The Walking Gallery
Regina Holliday was the first person I ever heard describe Facebook as a “personal health record with privacy issues.”
Her husband Fred used Facebook to keep his friends and family members up to date on his health, which took a turn for the worse a couple of years ago. He was finally diagnosed with kidney cancer and, looking back at his Facebook status updates, Regina saw all the warning signs in retrospect, which were missed by the doctors who only saw him every once in a while or in the ER. After Fred’s death, Regina became an advocate for patients’ rights, especially health data rights. She is a painter here in Washington, DC, and has used her art to draw attention to her cause.
This is the painting that Regina did for me. It’s on the back of one of my suit jackets. On the left you see me, giving a speech, but I’m behind a screen – the screen of impartiality and objectivity. You don’t see me or my personal opinions. Instead I feature data. That’s data on the right. Faceless, nameless, anonymized data, scrubbed clean for analysis. Light is shining in since data sheds light, but the patient is a little sad to be anonymous, to not have their story told in detail. I think about that as I’m analyzing my columns of numbers, writing reports based on data. Regina captured the tension between data and storytelling, between understanding the aggregate and understanding the individual. You can see she even signed the painting “Adult between ages of 18-49.”
Regina has painted over 50 other jackets like mine for a project she calls The Walking Gallery. People send her a business jacket – or a lab coat – and she paints a story on the back so that every time you wear it to a meeting or a conference, people are reminded to think of patients and caregivers. Because that’s the point of all this, right? That’s why we are here, adding value as we innovate, going into that uncharted territory that Mark Zuckerberg described.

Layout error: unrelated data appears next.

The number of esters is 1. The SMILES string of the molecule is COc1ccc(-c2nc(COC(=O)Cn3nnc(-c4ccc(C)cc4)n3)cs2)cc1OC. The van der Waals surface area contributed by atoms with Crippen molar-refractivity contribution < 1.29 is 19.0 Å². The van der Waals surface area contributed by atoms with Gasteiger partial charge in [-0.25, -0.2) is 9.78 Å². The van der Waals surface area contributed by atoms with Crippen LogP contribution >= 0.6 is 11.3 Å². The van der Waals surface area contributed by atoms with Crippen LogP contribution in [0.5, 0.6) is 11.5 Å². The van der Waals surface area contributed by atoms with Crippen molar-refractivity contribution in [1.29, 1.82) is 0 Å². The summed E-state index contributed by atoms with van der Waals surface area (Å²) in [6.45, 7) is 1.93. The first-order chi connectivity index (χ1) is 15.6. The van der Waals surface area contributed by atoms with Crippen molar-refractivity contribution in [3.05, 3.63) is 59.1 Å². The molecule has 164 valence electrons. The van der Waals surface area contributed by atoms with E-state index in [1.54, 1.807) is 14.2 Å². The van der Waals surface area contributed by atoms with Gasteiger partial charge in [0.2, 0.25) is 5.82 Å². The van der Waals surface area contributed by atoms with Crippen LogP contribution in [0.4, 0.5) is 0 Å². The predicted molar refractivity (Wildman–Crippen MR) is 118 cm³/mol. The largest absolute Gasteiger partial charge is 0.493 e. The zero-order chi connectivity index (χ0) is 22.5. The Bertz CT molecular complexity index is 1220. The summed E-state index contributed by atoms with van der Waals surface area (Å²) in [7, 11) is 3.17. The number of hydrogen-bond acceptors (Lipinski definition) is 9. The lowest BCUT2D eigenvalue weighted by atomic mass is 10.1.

Here are two more examples from The Walking Gallery, stories of families who feel lost in the wilderness.
On the left is an image showing a husband and wife who are doctors, but now facing the wilderness of cancer treatments.
On the right is an image of a mother whose child is severely disabled and their journey up and down the path of Hospital Land, where she’s always a “Guest” and never a full partner on the care team.
I’ll leave those images up on the screen as I talk more about how people are using every tool at their disposal to pursue health in the kingdom of the well and to navigate the kingdom of the sick.
Health Information and Communications Online
Six in ten U.S. adults gather health information online. But doctors, nurses, and other health professionals continue to be the first choice for most people with health concerns, especially among people living with chronic conditions.
Digging deeper, 9 out of 10 adults in the U.S. say health professionals are more helpful than fellow patients, friends & family when it comes to getting an accurate medical diagnosis. Only 5% of American adults say that fellow patients, friends, and family are more helpful than a clinician for a diagnosis.